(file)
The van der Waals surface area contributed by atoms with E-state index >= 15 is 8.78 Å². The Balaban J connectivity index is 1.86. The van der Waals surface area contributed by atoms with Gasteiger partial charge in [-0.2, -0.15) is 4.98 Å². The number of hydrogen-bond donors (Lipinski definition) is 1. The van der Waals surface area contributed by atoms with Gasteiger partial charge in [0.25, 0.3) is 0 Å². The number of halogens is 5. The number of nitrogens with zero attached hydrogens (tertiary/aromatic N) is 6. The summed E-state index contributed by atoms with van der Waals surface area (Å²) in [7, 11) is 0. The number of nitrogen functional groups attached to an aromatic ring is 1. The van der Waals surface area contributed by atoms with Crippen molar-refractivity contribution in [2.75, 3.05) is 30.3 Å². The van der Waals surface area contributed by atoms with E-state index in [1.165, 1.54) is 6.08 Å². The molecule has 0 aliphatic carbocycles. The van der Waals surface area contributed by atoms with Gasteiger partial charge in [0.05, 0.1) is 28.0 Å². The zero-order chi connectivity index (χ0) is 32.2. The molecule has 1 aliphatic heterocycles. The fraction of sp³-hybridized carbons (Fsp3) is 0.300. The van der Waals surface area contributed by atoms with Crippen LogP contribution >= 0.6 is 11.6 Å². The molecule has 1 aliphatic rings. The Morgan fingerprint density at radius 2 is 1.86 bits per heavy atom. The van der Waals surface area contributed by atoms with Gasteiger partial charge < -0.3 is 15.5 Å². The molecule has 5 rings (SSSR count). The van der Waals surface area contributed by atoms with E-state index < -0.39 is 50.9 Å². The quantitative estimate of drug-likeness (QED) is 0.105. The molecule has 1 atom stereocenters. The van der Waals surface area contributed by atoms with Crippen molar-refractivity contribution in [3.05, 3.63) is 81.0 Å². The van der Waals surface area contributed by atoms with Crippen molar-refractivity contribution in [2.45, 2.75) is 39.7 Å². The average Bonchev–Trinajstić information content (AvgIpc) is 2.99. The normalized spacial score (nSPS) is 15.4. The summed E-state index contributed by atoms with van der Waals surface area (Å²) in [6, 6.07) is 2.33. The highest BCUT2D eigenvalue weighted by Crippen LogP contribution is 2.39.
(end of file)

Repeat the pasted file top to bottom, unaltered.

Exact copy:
The van der Waals surface area contributed by atoms with E-state index >= 15 is 8.78 Å². The Balaban J connectivity index is 1.86. The van der Waals surface area contributed by atoms with Gasteiger partial charge in [-0.2, -0.15) is 4.98 Å². The number of hydrogen-bond donors (Lipinski definition) is 1. The van der Waals surface area contributed by atoms with Gasteiger partial charge in [0.25, 0.3) is 0 Å². The number of halogens is 5. The number of nitrogens with zero attached hydrogens (tertiary/aromatic N) is 6. The summed E-state index contributed by atoms with van der Waals surface area (Å²) in [7, 11) is 0. The number of nitrogen functional groups attached to an aromatic ring is 1. The van der Waals surface area contributed by atoms with Crippen molar-refractivity contribution in [2.75, 3.05) is 30.3 Å². The van der Waals surface area contributed by atoms with E-state index in [1.165, 1.54) is 6.08 Å². The molecule has 0 aliphatic carbocycles. The van der Waals surface area contributed by atoms with Gasteiger partial charge in [0.05, 0.1) is 28.0 Å². The zero-order chi connectivity index (χ0) is 32.2. The molecule has 1 aliphatic heterocycles. The fraction of sp³-hybridized carbons (Fsp3) is 0.300. The van der Waals surface area contributed by atoms with Crippen LogP contribution >= 0.6 is 11.6 Å². The molecule has 1 aliphatic rings. The Morgan fingerprint density at radius 2 is 1.86 bits per heavy atom. The van der Waals surface area contributed by atoms with Gasteiger partial charge < -0.3 is 15.5 Å². The molecule has 5 rings (SSSR count). The van der Waals surface area contributed by atoms with E-state index < -0.39 is 50.9 Å². The quantitative estimate of drug-likeness (QED) is 0.105. The molecule has 1 atom stereocenters. The van der Waals surface area contributed by atoms with Crippen molar-refractivity contribution in [3.05, 3.63) is 81.0 Å². The van der Waals surface area contributed by atoms with Crippen molar-refractivity contribution in [2.45, 2.75) is 39.7 Å². The average Bonchev–Trinajstić information content (AvgIpc) is 2.99. The normalized spacial score (nSPS) is 15.4. The summed E-state index contributed by atoms with van der Waals surface area (Å²) in [6, 6.07) is 2.33. The highest BCUT2D eigenvalue weighted by Crippen LogP contribution is 2.39.